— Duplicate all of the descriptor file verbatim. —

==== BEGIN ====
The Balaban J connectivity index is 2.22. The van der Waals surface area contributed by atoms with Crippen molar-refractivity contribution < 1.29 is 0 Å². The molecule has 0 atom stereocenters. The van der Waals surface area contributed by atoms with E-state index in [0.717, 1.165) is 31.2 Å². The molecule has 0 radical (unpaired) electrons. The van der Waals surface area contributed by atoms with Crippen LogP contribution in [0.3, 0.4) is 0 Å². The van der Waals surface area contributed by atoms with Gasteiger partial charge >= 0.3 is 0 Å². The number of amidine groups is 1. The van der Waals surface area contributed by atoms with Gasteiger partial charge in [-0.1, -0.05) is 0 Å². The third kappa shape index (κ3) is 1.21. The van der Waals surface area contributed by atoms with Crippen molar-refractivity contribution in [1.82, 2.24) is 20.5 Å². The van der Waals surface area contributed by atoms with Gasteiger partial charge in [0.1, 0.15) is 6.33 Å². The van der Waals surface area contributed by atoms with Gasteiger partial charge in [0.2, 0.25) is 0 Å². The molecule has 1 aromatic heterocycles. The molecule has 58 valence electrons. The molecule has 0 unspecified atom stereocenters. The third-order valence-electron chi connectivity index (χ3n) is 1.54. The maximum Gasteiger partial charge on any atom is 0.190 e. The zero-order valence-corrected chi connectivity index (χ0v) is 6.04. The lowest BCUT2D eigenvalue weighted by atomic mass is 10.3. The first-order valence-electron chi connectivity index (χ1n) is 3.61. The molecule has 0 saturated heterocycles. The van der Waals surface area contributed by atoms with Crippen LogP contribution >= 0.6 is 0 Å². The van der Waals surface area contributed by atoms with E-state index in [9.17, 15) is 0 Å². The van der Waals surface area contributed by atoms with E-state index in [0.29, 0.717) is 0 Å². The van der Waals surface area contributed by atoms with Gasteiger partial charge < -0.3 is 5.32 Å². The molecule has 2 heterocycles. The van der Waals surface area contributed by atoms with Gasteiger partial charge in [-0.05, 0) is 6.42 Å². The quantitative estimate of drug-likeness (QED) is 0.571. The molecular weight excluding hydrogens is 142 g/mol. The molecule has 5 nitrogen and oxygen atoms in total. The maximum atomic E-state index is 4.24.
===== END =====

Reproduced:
The Balaban J connectivity index is 2.22. The van der Waals surface area contributed by atoms with Crippen molar-refractivity contribution < 1.29 is 0 Å². The molecule has 0 atom stereocenters. The van der Waals surface area contributed by atoms with E-state index in [0.717, 1.165) is 31.2 Å². The molecule has 0 radical (unpaired) electrons. The van der Waals surface area contributed by atoms with Crippen LogP contribution in [0.3, 0.4) is 0 Å². The van der Waals surface area contributed by atoms with Gasteiger partial charge >= 0.3 is 0 Å². The number of amidine groups is 1. The van der Waals surface area contributed by atoms with Gasteiger partial charge in [-0.1, -0.05) is 0 Å². The third kappa shape index (κ3) is 1.21. The van der Waals surface area contributed by atoms with Crippen molar-refractivity contribution in [1.82, 2.24) is 20.5 Å². The van der Waals surface area contributed by atoms with Gasteiger partial charge in [0.1, 0.15) is 6.33 Å². The van der Waals surface area contributed by atoms with Gasteiger partial charge in [0.2, 0.25) is 0 Å². The molecule has 1 aromatic heterocycles. The molecule has 58 valence electrons. The molecule has 0 unspecified atom stereocenters. The third-order valence-electron chi connectivity index (χ3n) is 1.54. The maximum Gasteiger partial charge on any atom is 0.190 e. The zero-order valence-corrected chi connectivity index (χ0v) is 6.04. The lowest BCUT2D eigenvalue weighted by atomic mass is 10.3. The first-order valence-electron chi connectivity index (χ1n) is 3.61. The molecule has 0 saturated heterocycles. The van der Waals surface area contributed by atoms with Crippen LogP contribution >= 0.6 is 0 Å². The van der Waals surface area contributed by atoms with E-state index in [9.17, 15) is 0 Å². The van der Waals surface area contributed by atoms with E-state index in [0.29, 0.717) is 0 Å². The van der Waals surface area contributed by atoms with Gasteiger partial charge < -0.3 is 5.32 Å². The molecule has 2 heterocycles. The van der Waals surface area contributed by atoms with Gasteiger partial charge in [-0.05, 0) is 6.42 Å². The quantitative estimate of drug-likeness (QED) is 0.571. The molecular weight excluding hydrogens is 142 g/mol. The molecule has 5 nitrogen and oxygen atoms in total. The maximum atomic E-state index is 4.24.